Where do LPNs work?
LPNs can work practically anywhere that medical care is provided. Hospitals, clinics, nursing homes and home healthcare services are all common locations. Within hospitals, there are many potential specialization options to choose from such as labor and delivery, pediatric, oncology, rehabilitative, and even the emergency room.
Some settings may require you to perform IV drips or administer medication but only in states that allow it. According to the BLS, nursing and residential care facilities employed the most LPNs nationwide.1
What are some common LPN job duties?
Licensed practical nurses—unsurprisingly—provide “practical” care. If you were assigned to a patient after surgery, for example, you might change their bandages, check their vitals, and bathe, feed, or turn them as necessary. You would also chart their status and communicate a patient’s condition to other medical staff.
For a more specific idea of what LPNs do, we analyzed over 180,000 LPN job postings from the past year and came up with a list of the top technical skills employers are looking for.
Top technical skills:2
- Patient care
- Cardiopulmonary Resuscitation (CPR)
- Treatment planning
- Home health
- Medication administration
- Long-term care
- Care planning
- Vital signs measurement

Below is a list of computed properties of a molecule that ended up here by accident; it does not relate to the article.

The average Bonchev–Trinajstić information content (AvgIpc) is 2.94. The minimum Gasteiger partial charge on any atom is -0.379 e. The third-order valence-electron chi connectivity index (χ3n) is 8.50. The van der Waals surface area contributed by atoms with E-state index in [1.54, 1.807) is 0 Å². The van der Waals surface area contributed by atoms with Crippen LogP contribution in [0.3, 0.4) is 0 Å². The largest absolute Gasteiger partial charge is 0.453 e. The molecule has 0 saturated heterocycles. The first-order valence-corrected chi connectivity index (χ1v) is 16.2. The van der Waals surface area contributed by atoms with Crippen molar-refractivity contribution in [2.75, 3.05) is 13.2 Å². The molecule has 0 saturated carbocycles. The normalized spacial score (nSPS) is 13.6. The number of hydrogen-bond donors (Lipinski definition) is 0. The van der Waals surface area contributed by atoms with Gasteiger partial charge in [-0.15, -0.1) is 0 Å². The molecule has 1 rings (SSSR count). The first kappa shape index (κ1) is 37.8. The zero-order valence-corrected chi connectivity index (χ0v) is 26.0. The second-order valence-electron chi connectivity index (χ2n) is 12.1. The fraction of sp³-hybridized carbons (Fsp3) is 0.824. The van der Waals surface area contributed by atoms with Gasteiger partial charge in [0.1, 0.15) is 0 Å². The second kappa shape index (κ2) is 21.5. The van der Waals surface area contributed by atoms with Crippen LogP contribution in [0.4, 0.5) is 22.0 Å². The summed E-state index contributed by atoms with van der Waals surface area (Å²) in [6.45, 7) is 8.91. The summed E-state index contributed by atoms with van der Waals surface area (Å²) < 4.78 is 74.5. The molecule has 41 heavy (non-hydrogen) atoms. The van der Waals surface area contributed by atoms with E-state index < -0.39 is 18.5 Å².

What are some important qualities of an LPN?
You might know what LPNs do, but what does it take to be a good LPN? According to our analysis of job postings, here are a few of the most important transferable and non-technical skills an LPN should have to be successful.
- Communication: Whether you’re relaying a sudden drop in blood pressure to an RN or doctor, coaching family members on proper care, or soothing the patient, you will need to communicate with confidence.
- Physical ability: You’ll likely be on your feet for several hours at a time and may have to turn or lift patients. This will require both strength and stamina.
- Teamwork: RNs and physicians may seem like a league of their own, but together you make up the caregiving team. Every role is important and must work together.
- Organization: Just as any medical professional, it is crucial to keep track of the care you provide. By accurately charting all vital signs, medications and treatments, you ensure that future care is appropriate and insurance billing is accurate.